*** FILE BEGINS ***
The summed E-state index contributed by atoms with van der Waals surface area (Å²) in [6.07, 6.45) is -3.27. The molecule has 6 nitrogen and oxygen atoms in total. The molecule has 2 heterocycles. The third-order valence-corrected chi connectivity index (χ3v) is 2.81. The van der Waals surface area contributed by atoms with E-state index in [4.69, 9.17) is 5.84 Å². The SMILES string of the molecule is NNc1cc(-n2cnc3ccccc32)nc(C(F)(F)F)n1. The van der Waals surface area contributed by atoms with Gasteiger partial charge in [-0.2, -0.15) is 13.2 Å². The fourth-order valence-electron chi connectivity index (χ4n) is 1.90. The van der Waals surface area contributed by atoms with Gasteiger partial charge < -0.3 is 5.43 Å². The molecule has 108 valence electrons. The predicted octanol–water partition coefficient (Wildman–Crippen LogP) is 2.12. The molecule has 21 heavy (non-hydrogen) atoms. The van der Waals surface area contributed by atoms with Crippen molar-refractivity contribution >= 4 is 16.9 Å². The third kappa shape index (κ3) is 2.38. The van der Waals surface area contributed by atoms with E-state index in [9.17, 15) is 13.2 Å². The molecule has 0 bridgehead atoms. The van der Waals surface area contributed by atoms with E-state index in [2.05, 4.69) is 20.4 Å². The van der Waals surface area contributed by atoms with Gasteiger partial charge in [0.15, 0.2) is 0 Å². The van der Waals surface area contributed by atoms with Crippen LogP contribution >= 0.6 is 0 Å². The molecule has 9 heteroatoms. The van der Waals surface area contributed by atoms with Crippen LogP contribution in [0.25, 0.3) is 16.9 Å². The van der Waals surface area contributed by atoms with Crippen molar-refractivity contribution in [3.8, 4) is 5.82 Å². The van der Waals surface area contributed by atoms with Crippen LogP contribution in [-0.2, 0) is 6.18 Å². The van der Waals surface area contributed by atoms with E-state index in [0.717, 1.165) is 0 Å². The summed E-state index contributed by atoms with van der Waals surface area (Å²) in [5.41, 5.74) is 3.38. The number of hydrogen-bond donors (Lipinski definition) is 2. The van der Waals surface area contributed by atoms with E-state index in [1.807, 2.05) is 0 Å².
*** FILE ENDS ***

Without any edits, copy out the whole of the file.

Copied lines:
The summed E-state index contributed by atoms with van der Waals surface area (Å²) in [6.07, 6.45) is -3.27. The molecule has 6 nitrogen and oxygen atoms in total. The molecule has 2 heterocycles. The third-order valence-corrected chi connectivity index (χ3v) is 2.81. The van der Waals surface area contributed by atoms with E-state index in [4.69, 9.17) is 5.84 Å². The SMILES string of the molecule is NNc1cc(-n2cnc3ccccc32)nc(C(F)(F)F)n1. The van der Waals surface area contributed by atoms with Gasteiger partial charge in [-0.2, -0.15) is 13.2 Å². The fourth-order valence-electron chi connectivity index (χ4n) is 1.90. The van der Waals surface area contributed by atoms with Gasteiger partial charge < -0.3 is 5.43 Å². The molecule has 108 valence electrons. The predicted octanol–water partition coefficient (Wildman–Crippen LogP) is 2.12. The molecule has 21 heavy (non-hydrogen) atoms. The van der Waals surface area contributed by atoms with Crippen molar-refractivity contribution >= 4 is 16.9 Å². The third kappa shape index (κ3) is 2.38. The van der Waals surface area contributed by atoms with E-state index in [9.17, 15) is 13.2 Å². The molecule has 0 bridgehead atoms. The van der Waals surface area contributed by atoms with E-state index in [2.05, 4.69) is 20.4 Å². The van der Waals surface area contributed by atoms with Gasteiger partial charge in [0.15, 0.2) is 0 Å². The van der Waals surface area contributed by atoms with Crippen LogP contribution >= 0.6 is 0 Å². The molecule has 9 heteroatoms. The van der Waals surface area contributed by atoms with Crippen LogP contribution in [0.25, 0.3) is 16.9 Å². The van der Waals surface area contributed by atoms with Crippen molar-refractivity contribution in [3.8, 4) is 5.82 Å². The van der Waals surface area contributed by atoms with Crippen LogP contribution in [-0.2, 0) is 6.18 Å². The van der Waals surface area contributed by atoms with E-state index in [0.717, 1.165) is 0 Å². The summed E-state index contributed by atoms with van der Waals surface area (Å²) in [5.41, 5.74) is 3.38. The number of hydrogen-bond donors (Lipinski definition) is 2. The van der Waals surface area contributed by atoms with E-state index in [1.807, 2.05) is 0 Å².